Music at Work

Lately I have been enjoying the soulful and poetic music of Carrie Newcomer.  Soon to be the recipient of Shalem Institute’s Contemplative Voices Award, this talented singer and poet writes beautifully about looking within, following the compass of one’s heart, learning to surrender, and other contemplative ways of living in this world. I’ve found that listening to her music helps me to feel more spiritually grounded in my work and day-to-day life.

Rarely do I listen to music while working (or, as in this case, interspersed with working) and I felt moved to ask, “Does music improve creativity at work?” While I have loved music for as long as I can remember, I have separated listening to music from my work. My musings led me to further experimentation and to Dr. Anneli B. Haake’s research concerning music at work.

Dr. Haake has discovered in her research that, despite much public opinion to the contrary, self-selected music improves work performance. One of her studies demonstrated how music helped employees enhance their concentration by “reducing both internal and external distractions (blocking out unwanted sounds, signaling to colleagues not to disturb, preventing daydreaming, and helping to block unwelcome thoughts).”

Not only does music enhance concentration, it also contributes to relaxation at work, Dr. Haake found. Through channeling stress and negative emotions, through reminding listeners of time and space outside of work, and through creating space for reflection, music calmed workers. Employees reported how relaxation helped them provide better customer service and work more effectively on their teams.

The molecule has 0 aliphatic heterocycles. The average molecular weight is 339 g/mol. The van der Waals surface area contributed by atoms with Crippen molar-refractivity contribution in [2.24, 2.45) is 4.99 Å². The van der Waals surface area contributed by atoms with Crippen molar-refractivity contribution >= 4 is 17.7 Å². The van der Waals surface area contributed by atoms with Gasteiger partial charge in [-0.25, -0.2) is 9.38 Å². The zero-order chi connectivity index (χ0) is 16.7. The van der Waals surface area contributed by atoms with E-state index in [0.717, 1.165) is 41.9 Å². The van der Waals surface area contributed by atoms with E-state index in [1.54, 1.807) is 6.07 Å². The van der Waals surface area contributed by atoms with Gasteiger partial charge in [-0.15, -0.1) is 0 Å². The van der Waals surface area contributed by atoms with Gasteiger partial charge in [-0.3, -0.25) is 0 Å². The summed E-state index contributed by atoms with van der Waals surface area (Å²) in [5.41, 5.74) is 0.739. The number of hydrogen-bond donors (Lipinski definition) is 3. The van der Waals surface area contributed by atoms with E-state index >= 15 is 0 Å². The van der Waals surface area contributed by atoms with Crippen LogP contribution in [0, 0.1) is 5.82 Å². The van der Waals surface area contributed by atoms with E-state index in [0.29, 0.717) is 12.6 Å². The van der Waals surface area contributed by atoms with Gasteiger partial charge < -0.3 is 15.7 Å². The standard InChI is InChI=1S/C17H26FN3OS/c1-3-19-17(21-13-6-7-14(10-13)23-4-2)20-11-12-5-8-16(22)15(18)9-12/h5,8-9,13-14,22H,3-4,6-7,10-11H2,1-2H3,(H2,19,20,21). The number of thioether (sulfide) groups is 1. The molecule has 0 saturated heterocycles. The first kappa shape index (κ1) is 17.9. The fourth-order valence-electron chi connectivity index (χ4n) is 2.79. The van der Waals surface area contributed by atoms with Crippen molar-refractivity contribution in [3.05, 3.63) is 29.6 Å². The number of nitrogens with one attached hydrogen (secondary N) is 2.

Of particular interest to me, Dr. Haake’s research established the value of listening to music not only for simple tasks, but also for complex tasks. While earlier studies had confirmed music’s ability to help workers more effectively perform routine tasks, Dr. Haake’s latest studies also demonstrated that music could enhance concentration and creativity in complex tasks. Self-selected music does indeed improve creativity at work.

Dr. Haake adds a few caveats to her findings about the value of listening to music at work. Above all, music must be self-selected. When management pipes in music or a co-worker’s music blares, employees report irritation and distraction. Furthermore, listening to music at work is not for everyone, and even those who listen to music with some tasks prefer a quiet atmosphere at other times. Music at work must be self-directed.

A new discovery for me (how could I be so far behind the times?), music at work will now add another dimension to my work environment. I will experiment with when to listen and what to listen to. No longer does music need to be separated from my work. I have discovered a powerful new tool for groundedness, reflection, and courageous creativity.

(If you are interested in learning more about the Contemplative Voices Award event honoring Carrie Newcomer, please see the Shalem website for more information).

(This blog is a further development of an April 2012 blog.)

 

2 Responses to “Music at Work”


  1. 1 Elaine October 1, 2019 at 12:58 pm

    When I was in veterinary school I found a certain DeBussy album (yes, this was the late 70’s) was just the ticket while studying. Currently, when I am sermon writing (MDiv 2007) it is the 10th Anniversary Dream cast of Les Mis.


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